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Small Space Landscaping

An urban landscaper lives large in a compact yard. By Karen Weir-Jimerson

Space isn't a creative restraint

A small yard doesn’t mean that you have to forgo creative flourishes and a lot of exciting plant material. Chris Turpen, an urban landscape designer in Minneapolis, MN, believes you can think big in small spaces, and he practices what he preaches in his own yard. “The average size of the gardens I design are a 20 x 30 foot square,” he says. That’s because the average lot in south Minneapolis where he lives and works is 30 x 80 feet. “That gives me two side gardens and two square gardens, which are the front and back yard.” Here are the ways Chris uses design savvy and the right plants to achieve a pleasing garden in a small space.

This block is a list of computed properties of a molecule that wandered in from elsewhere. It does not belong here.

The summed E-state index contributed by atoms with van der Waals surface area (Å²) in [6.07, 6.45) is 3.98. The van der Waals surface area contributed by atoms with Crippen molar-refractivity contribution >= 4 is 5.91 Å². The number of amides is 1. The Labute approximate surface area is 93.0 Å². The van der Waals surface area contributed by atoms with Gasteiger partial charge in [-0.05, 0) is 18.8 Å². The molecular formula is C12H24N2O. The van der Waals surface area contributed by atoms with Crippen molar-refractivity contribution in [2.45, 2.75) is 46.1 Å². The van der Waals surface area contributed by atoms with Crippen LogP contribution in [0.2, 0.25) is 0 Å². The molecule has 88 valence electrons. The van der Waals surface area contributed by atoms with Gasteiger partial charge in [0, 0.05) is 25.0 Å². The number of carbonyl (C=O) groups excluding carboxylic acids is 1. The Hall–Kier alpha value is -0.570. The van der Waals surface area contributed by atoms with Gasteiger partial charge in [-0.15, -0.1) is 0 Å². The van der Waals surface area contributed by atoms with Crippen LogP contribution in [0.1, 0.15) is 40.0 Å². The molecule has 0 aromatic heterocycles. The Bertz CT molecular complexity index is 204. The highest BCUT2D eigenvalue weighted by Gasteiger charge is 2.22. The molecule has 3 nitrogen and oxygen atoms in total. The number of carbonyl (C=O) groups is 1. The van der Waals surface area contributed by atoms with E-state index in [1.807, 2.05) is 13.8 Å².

Think big

"My design thinking is Go Big or Go Home,” says Chris. To do this, he brings in elements that are oversized for a small space. “My arbor is big, but creates an intimate space in the yard,” he says. The white, timber frame arbor is a large structure in a small space. But it serves as a landscape anchor. The open roof makes the space underneath feel open. “If you don’t have an anchor in the landscape, your eye will move on.” Adding softening touches of color is also a way to dress up an arbor. “I planted ‘Balboa Sunset’ trumpet vine on the arbor and it has taken over and softened it,” says Chris. When Chris redesigned his backyard garden, he had to work with an inherited problem: a telephone pole in the back alley behind the house was the focal point. To wrestle the view away from the pole, Chris planted a white pine in his yard which is now 25 feet tall. “It keeps your eye in the garden,” he says.